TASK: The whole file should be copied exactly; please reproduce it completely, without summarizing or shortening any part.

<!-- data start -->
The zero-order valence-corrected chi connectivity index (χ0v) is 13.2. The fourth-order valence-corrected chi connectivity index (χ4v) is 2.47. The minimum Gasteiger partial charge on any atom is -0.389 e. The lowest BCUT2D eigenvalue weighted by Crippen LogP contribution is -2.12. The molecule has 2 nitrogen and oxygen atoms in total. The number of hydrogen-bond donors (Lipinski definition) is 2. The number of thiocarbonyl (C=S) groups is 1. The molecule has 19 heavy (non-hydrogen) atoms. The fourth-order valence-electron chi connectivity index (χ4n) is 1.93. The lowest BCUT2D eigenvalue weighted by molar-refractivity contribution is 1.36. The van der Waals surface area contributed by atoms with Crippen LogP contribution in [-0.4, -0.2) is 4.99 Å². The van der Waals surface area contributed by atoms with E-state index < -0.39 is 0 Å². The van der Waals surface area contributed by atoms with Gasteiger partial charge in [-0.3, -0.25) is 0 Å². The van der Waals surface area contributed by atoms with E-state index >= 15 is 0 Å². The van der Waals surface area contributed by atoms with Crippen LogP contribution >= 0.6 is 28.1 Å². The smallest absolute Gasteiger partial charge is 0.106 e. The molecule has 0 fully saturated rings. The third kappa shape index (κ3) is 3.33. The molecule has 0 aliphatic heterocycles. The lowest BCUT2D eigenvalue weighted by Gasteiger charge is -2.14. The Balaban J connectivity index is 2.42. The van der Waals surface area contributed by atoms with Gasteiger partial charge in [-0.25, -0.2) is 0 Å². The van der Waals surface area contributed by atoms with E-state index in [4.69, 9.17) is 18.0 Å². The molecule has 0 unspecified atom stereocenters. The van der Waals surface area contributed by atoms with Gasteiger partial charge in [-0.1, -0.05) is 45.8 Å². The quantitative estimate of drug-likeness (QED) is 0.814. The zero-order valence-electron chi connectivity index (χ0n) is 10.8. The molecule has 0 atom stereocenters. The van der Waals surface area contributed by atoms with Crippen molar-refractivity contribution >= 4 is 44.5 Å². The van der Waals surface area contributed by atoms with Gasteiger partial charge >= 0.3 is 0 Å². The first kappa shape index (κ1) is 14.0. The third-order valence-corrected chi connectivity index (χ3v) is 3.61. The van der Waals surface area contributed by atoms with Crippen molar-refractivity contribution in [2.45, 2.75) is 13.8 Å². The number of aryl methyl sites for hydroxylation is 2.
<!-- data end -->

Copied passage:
The zero-order valence-corrected chi connectivity index (χ0v) is 13.2. The fourth-order valence-corrected chi connectivity index (χ4v) is 2.47. The minimum Gasteiger partial charge on any atom is -0.389 e. The lowest BCUT2D eigenvalue weighted by Crippen LogP contribution is -2.12. The molecule has 2 nitrogen and oxygen atoms in total. The number of hydrogen-bond donors (Lipinski definition) is 2. The number of thiocarbonyl (C=S) groups is 1. The molecule has 19 heavy (non-hydrogen) atoms. The fourth-order valence-electron chi connectivity index (χ4n) is 1.93. The lowest BCUT2D eigenvalue weighted by molar-refractivity contribution is 1.36. The van der Waals surface area contributed by atoms with Crippen LogP contribution in [-0.4, -0.2) is 4.99 Å². The van der Waals surface area contributed by atoms with E-state index < -0.39 is 0 Å². The van der Waals surface area contributed by atoms with Gasteiger partial charge in [-0.3, -0.25) is 0 Å². The van der Waals surface area contributed by atoms with E-state index >= 15 is 0 Å². The van der Waals surface area contributed by atoms with Crippen LogP contribution >= 0.6 is 28.1 Å². The smallest absolute Gasteiger partial charge is 0.106 e. The molecule has 0 fully saturated rings. The third kappa shape index (κ3) is 3.33. The molecule has 0 aliphatic heterocycles. The lowest BCUT2D eigenvalue weighted by Gasteiger charge is -2.14. The Balaban J connectivity index is 2.42. The van der Waals surface area contributed by atoms with Gasteiger partial charge in [-0.25, -0.2) is 0 Å². The van der Waals surface area contributed by atoms with E-state index in [4.69, 9.17) is 18.0 Å². The molecule has 0 unspecified atom stereocenters. The van der Waals surface area contributed by atoms with Gasteiger partial charge in [-0.1, -0.05) is 45.8 Å². The quantitative estimate of drug-likeness (QED) is 0.814. The zero-order valence-electron chi connectivity index (χ0n) is 10.8. The molecule has 0 atom stereocenters. The van der Waals surface area contributed by atoms with Crippen molar-refractivity contribution >= 4 is 44.5 Å². The van der Waals surface area contributed by atoms with Gasteiger partial charge >= 0.3 is 0 Å². The first kappa shape index (κ1) is 14.0. The third-order valence-corrected chi connectivity index (χ3v) is 3.61. The van der Waals surface area contributed by atoms with Crippen molar-refractivity contribution in [2.45, 2.75) is 13.8 Å². The number of aryl methyl sites for hydroxylation is 2.